Expert urges 'no head contact' among young boxers
Thai boxers younger than 15 years old are being urged to avoid "head contact" to reduce the risk of brain injuries, while children aged under nine should be banned from the combat fight.
"Children aged between nine and 15 can take part in boxing, but direct head contact must not be allowed," Adisak Plitapolkarnpim, director of the Child Safety Promotion and Injury Prevention Research Centre (CSIP) told the 9th Health Assembly at Impact Arena Muang Thong Thani in Nonthaburi recently.
Boxers aged between 13 and 15 can enjoy the fighting sport with light contact to the head and face, he said.
Dr Adisak, also an expert in child health, said the fighting rules should be revised to protect child boxers from possible injury to their brains.
"Spectators and a change in the boxing rules can play a vital role in preventing child boxers from suffering brain injuries, abnormality in the brain structure, Parkinson's disease and early-onset Alzheimer's later in life," he said.
He suggested the rules be changed to allow points to be gained from an "accurate" punch and if the boxer punches his opponent's head too hard, points should be deducted.
Dr Adisak also advises child boxers aged under nine to avoid any contact sport.
"The Boxing Act sets 15 as the minimum age to compete professionally, but few people involved in the muay Thai industry follow the law, so it has made little impact," he said.
Instead of getting involved in fights, Dr Adisak said underage boxers can instead perform wai kru, a traditional ritual in which students pay respect to their teachers.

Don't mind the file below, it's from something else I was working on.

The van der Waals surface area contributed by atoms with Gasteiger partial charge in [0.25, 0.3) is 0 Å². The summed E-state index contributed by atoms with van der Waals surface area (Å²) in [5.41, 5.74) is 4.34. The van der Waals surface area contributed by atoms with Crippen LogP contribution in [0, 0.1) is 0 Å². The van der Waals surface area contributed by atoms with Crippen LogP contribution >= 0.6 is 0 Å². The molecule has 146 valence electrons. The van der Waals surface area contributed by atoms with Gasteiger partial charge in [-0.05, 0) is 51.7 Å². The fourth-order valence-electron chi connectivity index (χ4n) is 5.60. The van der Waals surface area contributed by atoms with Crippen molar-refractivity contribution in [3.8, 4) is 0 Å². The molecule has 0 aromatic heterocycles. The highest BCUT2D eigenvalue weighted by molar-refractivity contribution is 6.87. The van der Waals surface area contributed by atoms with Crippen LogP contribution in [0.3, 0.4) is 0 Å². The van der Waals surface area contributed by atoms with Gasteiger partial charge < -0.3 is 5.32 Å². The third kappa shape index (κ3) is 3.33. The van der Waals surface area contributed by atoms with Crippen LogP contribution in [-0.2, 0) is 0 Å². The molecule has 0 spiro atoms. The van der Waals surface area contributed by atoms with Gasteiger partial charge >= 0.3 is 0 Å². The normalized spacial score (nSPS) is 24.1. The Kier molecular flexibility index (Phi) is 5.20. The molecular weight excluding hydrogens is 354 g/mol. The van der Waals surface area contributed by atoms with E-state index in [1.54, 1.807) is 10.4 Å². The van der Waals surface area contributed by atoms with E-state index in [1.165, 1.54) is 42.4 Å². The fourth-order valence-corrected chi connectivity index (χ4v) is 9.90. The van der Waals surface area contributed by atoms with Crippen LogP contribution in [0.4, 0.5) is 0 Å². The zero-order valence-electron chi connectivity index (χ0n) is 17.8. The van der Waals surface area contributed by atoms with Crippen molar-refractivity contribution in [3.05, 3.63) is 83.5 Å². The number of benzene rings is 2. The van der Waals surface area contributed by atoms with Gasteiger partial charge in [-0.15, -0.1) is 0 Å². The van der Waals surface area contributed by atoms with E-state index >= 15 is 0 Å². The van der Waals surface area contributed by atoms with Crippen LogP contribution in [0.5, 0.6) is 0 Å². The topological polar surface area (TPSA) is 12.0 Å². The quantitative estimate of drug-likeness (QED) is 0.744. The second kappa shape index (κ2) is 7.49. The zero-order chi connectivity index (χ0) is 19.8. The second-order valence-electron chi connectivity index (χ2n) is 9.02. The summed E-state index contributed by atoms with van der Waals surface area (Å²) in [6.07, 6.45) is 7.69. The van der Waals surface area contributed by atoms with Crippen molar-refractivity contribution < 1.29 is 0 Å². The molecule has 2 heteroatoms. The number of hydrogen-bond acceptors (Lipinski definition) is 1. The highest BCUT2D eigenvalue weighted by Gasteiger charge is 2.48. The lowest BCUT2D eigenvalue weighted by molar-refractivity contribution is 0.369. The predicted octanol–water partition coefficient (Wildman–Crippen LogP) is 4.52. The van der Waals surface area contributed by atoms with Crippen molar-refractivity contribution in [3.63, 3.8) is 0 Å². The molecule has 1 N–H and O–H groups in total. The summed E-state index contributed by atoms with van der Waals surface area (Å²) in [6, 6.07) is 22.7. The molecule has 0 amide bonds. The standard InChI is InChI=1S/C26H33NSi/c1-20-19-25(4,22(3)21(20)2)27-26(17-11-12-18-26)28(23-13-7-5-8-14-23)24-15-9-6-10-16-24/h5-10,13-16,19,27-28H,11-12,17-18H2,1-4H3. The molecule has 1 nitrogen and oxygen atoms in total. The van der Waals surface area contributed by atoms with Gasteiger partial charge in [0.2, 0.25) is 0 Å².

"No one is safe from getting punched in the face or head directly," he said, insisting his intention was not to ban children from joining Thai boxing.
Meanwhile, he stressed that wearing head protection gear must be made compulsory for all ages. Dr Adisak said the 1999 Boxing Act should be amended to come in line with the Child Protection Act, the Anti-Trafficking in Persons Act and the Convention on the Rights of the Child for the benefit of child boxers.
"We know Muay Thai paid fighters have been exploited in the past like child labourers and the matter still remains a serious concern," he said, referring to the 2014 Findings on the Worst Forms of Child Labour conducted by the United States Department of Labour's Bureau of International Labour Affairs.
The US research team, however, had no recommendation for boxers aged above 15 as they are mature enough to understand the consequences.
According to the CSIP, from 2007 to 2015, 420 young boxers registered with the Board of Boxing under the Sport Authority of Thailand annually.
The number of boxers aged under 15 registered with the board rose from 929 in 2007 to 9,998 this year.